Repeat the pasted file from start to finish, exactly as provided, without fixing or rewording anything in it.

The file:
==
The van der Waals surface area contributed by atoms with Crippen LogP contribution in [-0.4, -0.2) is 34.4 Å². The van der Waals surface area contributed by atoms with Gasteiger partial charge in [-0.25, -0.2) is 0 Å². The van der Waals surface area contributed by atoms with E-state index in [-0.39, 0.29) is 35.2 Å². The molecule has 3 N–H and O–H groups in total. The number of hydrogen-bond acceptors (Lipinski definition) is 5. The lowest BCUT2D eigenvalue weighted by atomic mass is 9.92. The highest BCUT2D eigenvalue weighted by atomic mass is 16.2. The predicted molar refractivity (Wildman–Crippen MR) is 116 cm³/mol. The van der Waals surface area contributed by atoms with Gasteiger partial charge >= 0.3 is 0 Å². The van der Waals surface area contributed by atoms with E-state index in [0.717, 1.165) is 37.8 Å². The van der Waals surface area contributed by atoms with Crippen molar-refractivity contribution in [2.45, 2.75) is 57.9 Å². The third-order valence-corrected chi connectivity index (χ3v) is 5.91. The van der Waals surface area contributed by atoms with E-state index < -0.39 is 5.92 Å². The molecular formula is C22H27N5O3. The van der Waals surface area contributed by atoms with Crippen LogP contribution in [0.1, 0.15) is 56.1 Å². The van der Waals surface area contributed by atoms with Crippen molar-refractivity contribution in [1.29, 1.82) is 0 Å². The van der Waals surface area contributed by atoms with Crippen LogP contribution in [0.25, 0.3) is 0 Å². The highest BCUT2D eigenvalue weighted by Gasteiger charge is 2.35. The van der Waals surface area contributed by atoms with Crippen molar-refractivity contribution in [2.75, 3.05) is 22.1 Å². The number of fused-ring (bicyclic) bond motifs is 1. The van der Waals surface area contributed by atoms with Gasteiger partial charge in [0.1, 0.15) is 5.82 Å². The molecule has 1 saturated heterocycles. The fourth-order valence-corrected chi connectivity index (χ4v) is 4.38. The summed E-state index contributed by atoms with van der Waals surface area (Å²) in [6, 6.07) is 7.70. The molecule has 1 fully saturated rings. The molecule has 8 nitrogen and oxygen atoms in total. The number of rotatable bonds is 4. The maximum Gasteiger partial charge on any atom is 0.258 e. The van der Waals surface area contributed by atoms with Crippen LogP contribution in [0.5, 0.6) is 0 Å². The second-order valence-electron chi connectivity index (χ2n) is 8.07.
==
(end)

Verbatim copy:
The van der Waals surface area contributed by atoms with Crippen LogP contribution in [-0.4, -0.2) is 34.4 Å². The van der Waals surface area contributed by atoms with Gasteiger partial charge in [-0.25, -0.2) is 0 Å². The van der Waals surface area contributed by atoms with E-state index in [-0.39, 0.29) is 35.2 Å². The molecule has 3 N–H and O–H groups in total. The number of hydrogen-bond acceptors (Lipinski definition) is 5. The lowest BCUT2D eigenvalue weighted by atomic mass is 9.92. The highest BCUT2D eigenvalue weighted by atomic mass is 16.2. The predicted molar refractivity (Wildman–Crippen MR) is 116 cm³/mol. The van der Waals surface area contributed by atoms with Gasteiger partial charge >= 0.3 is 0 Å². The van der Waals surface area contributed by atoms with E-state index in [0.717, 1.165) is 37.8 Å². The van der Waals surface area contributed by atoms with Crippen molar-refractivity contribution in [2.45, 2.75) is 57.9 Å². The third-order valence-corrected chi connectivity index (χ3v) is 5.91. The van der Waals surface area contributed by atoms with E-state index < -0.39 is 5.92 Å². The molecular formula is C22H27N5O3. The van der Waals surface area contributed by atoms with Crippen LogP contribution in [0.1, 0.15) is 56.1 Å². The van der Waals surface area contributed by atoms with Crippen molar-refractivity contribution in [1.29, 1.82) is 0 Å². The van der Waals surface area contributed by atoms with Crippen LogP contribution in [0.25, 0.3) is 0 Å². The highest BCUT2D eigenvalue weighted by Gasteiger charge is 2.35. The van der Waals surface area contributed by atoms with Crippen molar-refractivity contribution in [2.75, 3.05) is 22.1 Å². The number of fused-ring (bicyclic) bond motifs is 1. The van der Waals surface area contributed by atoms with Gasteiger partial charge in [0.1, 0.15) is 5.82 Å². The molecule has 1 saturated heterocycles. The fourth-order valence-corrected chi connectivity index (χ4v) is 4.38. The summed E-state index contributed by atoms with van der Waals surface area (Å²) in [6, 6.07) is 7.70. The molecule has 1 fully saturated rings. The molecule has 8 nitrogen and oxygen atoms in total. The number of rotatable bonds is 4. The maximum Gasteiger partial charge on any atom is 0.258 e. The van der Waals surface area contributed by atoms with Crippen LogP contribution in [0.5, 0.6) is 0 Å². The second-order valence-electron chi connectivity index (χ2n) is 8.07.